This morning I posted about how I feel about the VCDX price increase. TL, DR: I can understand the reasons behind this, but VMware has to deliver value for the money.
Having said that, there is a bigger issue in the room in my opinion.
Essentially this tweet from Jason Nash triggered this post:
VMware is in an odd spot. They really need to put the screws to partners to get VCDXs, like Cisco did with CCIEs. #VCDX
— Jason Nash (@TheJasonNash) 2. März 2017
For what it is worth, I think that with VMware, the partner tier says not much about the technical skills and qualification.
As you can read here, the requirements for the highest level, Premier Partner, is essentially revenue driven. Sure, you need four VCPs but when you are big enough for a million of sales within 12 months, sending out four people on an ICM course is peanuts.
Do not get me wrong, the VCP has is place but from the higher partner level I would expect more to verify the expertise. VCP is a multiple choice exam, VCAP deployment is hand-on (you cannot braindump that) and design requires you to draw and place something (again, no braindumps here).
So why would or should a partner spend any money to certify his employees toward the “VMware Certified Advanced Professional”-level or even above?
The answer is: I do not know and I cannot see a business case for this at the moment.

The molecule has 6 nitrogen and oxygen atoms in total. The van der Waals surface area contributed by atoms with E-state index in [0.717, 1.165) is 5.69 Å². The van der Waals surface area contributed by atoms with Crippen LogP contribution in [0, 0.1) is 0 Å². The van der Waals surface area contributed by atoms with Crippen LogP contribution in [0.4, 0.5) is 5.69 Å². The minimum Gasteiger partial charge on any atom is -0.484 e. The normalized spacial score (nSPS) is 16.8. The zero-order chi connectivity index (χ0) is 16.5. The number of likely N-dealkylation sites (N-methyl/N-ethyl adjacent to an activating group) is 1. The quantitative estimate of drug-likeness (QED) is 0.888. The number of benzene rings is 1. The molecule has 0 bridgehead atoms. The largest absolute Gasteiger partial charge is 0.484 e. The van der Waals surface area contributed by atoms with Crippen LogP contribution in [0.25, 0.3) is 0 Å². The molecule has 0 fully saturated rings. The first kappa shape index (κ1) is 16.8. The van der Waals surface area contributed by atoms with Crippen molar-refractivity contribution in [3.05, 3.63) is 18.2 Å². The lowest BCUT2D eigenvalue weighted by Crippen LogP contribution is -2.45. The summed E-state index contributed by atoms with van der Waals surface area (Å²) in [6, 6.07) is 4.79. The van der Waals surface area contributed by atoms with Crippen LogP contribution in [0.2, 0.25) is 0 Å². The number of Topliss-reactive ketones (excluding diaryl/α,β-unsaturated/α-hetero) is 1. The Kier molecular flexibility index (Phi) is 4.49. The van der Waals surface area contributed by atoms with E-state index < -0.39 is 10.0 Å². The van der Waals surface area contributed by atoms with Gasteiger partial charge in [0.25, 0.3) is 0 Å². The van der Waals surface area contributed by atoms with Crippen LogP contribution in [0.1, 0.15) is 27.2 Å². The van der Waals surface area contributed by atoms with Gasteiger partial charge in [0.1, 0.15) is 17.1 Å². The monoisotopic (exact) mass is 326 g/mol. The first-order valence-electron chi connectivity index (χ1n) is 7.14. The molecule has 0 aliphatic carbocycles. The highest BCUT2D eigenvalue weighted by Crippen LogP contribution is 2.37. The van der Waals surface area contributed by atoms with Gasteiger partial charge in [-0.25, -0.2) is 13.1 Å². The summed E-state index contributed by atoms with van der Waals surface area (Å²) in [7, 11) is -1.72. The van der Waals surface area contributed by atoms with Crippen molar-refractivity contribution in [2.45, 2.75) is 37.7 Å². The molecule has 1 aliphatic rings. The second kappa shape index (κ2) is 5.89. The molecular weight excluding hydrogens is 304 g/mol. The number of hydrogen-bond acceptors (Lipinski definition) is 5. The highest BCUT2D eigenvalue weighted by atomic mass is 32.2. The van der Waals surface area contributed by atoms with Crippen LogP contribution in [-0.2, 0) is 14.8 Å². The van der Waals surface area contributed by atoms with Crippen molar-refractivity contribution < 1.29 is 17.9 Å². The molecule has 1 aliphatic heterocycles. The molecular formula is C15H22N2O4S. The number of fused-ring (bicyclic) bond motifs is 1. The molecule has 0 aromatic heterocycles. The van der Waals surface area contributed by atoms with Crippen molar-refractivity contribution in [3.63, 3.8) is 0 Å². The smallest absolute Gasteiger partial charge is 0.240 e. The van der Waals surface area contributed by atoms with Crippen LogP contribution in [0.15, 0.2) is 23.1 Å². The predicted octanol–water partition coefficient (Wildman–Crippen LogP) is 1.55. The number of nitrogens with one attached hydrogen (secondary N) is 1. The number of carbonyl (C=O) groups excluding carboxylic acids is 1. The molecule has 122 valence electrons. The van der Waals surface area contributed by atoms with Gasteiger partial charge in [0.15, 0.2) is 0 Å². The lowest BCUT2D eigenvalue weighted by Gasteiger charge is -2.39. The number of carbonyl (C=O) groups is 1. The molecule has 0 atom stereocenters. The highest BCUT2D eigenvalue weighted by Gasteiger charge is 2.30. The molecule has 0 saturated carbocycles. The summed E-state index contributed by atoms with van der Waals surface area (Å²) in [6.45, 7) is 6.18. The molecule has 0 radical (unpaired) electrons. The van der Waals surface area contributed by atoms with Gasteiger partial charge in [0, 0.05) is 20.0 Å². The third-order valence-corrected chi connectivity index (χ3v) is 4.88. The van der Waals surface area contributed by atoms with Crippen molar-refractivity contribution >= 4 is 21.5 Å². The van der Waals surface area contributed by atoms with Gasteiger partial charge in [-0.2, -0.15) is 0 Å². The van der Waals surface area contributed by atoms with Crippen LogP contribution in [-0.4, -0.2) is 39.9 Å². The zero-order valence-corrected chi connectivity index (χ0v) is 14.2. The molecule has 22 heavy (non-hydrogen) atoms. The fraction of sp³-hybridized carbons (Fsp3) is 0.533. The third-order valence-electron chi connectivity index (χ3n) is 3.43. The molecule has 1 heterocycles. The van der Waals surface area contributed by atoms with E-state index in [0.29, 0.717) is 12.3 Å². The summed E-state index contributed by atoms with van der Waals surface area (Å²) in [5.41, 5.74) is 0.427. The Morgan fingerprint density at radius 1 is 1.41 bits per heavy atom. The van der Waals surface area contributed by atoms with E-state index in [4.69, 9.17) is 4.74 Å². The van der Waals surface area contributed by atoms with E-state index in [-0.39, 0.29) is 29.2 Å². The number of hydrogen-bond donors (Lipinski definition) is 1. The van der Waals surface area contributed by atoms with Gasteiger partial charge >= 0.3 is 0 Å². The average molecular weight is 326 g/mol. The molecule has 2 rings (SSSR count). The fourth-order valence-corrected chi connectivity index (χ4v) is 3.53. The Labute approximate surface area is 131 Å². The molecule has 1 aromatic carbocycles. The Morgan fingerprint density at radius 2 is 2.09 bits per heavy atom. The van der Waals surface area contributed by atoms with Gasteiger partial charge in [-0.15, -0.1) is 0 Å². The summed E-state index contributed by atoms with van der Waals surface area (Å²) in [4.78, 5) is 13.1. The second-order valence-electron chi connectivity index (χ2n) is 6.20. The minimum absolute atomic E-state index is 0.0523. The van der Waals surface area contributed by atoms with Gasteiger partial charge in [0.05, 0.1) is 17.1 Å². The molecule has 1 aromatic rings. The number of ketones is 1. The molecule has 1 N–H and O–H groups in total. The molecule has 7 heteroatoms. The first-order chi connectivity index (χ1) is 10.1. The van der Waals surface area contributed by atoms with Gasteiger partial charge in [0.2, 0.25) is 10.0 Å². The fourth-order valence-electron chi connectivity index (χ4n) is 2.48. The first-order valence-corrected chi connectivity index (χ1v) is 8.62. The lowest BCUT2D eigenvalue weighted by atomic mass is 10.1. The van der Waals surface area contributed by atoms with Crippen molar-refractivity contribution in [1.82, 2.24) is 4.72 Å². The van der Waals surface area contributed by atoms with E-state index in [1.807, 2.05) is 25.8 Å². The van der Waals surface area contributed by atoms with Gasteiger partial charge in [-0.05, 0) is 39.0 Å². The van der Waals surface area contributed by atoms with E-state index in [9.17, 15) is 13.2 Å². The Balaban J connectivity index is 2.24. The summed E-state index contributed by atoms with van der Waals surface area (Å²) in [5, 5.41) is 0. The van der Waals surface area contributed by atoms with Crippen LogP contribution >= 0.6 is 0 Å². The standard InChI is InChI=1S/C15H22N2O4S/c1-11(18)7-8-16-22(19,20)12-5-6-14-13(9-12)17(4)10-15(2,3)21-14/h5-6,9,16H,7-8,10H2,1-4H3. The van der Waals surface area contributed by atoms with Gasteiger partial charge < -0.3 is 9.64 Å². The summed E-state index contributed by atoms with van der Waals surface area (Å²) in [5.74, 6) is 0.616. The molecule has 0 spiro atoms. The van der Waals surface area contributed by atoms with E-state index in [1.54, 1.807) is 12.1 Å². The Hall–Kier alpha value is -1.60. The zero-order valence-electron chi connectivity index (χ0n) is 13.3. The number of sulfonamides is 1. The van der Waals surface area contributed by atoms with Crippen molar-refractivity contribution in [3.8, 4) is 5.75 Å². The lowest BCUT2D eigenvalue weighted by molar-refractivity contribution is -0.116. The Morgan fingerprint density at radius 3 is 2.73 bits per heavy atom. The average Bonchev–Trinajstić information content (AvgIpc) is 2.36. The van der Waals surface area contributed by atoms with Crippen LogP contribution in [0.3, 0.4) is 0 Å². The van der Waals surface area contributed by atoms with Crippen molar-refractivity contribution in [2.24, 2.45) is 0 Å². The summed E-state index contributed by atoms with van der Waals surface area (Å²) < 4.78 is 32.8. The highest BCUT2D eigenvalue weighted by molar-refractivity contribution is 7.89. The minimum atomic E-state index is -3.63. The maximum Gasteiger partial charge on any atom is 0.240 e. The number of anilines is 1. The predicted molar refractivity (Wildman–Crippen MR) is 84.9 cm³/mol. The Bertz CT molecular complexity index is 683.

Back on twitter Joe Silvagi from VMware pointed out that there are business benefits for a partner:
@vDominikZ There are partner benefits for VCDX on staff
— Joe Silvagi (@VMPrime) 3. März 2017
Nevertheless, here I try to see it from a potential customer point of view.
You cannot pick an enterprise/premier partner and know that they have at least a number of n VCIX or even a VCDX in a certain field (solution competency) to guarantee a certain amount of knowledge.
This would really count for something BUT…
… VMware needs to promote their advanced certifications so these get the attention and value they deserve.
I had to explain to many people what my VCAP or VCIX actually means, customers and coworkers alike, and even what the next level with VCDX would be. For a VCDX attendee this is the worst case, you put effort into your certification in order to get benefits (from a pay increase to a new job) but if no one knows what this title is, you have a problem because this lowers your ROI
Compare this to Cisco, if you say “CCIE” everyone has an idea what you are talking about and goes like “ahhh” and “ohhh”.
This might be different in the US, but this is my unfortunate experience here in Germany.